After selling heroin to undercover police officers, 37-year-old Tyson Timbs was sentenced in 2015 to a year on home arrest with an additional five years on probation after pleading guilty to the charges. During the investigation, his 2012 Land Rover LR2 was seized. Now, the Supreme Court will determine whether taking his vehicle was “excessive.”
Timbs, a man from Indiana, began his legal battle in an attempt to recover his Land Rover, which he had previously used to transport heroin. As part of the investigation, according to a report by Fox News, the vehicle was seized.
His legal team is urging the Supreme Court, who will hear the case, to determine that the prohibiting of “excessive fines” outlined in the Eighth Amendment of the US Constitution also applies to the states.
In Indiana, fines for Timbs’ crime have a maximum amount of $10,000, which is far below the value of the Land Rover.
“At first it was about getting my truck back because I was mad, and I wanted my stuff back. Now it’s a lot different,” Timbs stated. “I was curious to see how often they did this to people. They do it a lot around here, and apparently, it’s done all over the country.”
Timbs reportedly paid $42,000 for the Land Rover in 2012 after receiving a life insurance pay-out of over $70,000 when his father died.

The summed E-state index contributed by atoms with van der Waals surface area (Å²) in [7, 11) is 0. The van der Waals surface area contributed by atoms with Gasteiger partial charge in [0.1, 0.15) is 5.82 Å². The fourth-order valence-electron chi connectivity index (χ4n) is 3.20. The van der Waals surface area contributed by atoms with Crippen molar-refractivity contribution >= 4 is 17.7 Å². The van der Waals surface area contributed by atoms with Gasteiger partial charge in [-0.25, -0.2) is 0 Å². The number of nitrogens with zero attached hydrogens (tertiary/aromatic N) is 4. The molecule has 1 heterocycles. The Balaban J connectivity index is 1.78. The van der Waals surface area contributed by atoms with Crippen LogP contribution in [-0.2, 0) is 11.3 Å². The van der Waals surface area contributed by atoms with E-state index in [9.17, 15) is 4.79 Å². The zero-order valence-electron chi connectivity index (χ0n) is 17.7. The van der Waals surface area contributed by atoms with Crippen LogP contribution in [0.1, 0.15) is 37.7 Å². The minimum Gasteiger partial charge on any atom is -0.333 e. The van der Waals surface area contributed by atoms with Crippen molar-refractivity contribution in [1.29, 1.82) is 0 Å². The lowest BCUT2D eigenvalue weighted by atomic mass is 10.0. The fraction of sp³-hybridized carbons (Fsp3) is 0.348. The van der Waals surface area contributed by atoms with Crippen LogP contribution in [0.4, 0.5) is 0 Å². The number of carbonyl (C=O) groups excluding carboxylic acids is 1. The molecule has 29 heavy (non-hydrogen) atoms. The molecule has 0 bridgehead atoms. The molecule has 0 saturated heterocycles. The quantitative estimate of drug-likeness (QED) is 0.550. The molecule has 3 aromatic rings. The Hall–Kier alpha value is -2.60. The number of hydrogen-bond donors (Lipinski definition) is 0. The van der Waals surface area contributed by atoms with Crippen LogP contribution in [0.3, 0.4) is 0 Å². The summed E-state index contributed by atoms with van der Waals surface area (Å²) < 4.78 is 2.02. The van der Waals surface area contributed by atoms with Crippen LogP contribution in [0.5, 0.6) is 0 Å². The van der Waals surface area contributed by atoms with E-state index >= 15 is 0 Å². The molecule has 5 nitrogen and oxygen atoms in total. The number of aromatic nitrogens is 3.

Ultimately, the money didn’t last long, and Timbs began both using and selling heroin.
“A drug addict shouldn’t have a whole lot of money,” he asserted. “That’s not a good idea.”
While trying to sell heroin for the third time, he was pulled over by law enforcement and subsequently arrested. His vehicle was also taken based on civil forfeiture laws in Indiana.
Since his legal trouble began, Timbs obtained treatment and says he has been clean for three years.
“I’ve started to live like a regular human being should for the most part,” said Timbs. “I’m finally able to start looking forward to planning the rest of my life, hopefully, get married in the next year or two. Things have been really good.”
There are multiple examples of states using civil forfeiture and excessive fines for relatively small crimes. One instance involved a man in Georgia who was required to pay $360 a month during his probation even though his crime was stealing a $2 can of beer. Another example involves a Michigan man for owed less than $9 to the state government for property taxes, but his property was seized and auctioned off for $24,500.
Wesley Hottot, Timbs’ lawyer, asserts that “civil forfeiture is one of the greatest threats to property rights today.”
While Timbs’ case was heard by the Supreme Court on Wednesday, a ruling isn’t anticipated until next summer.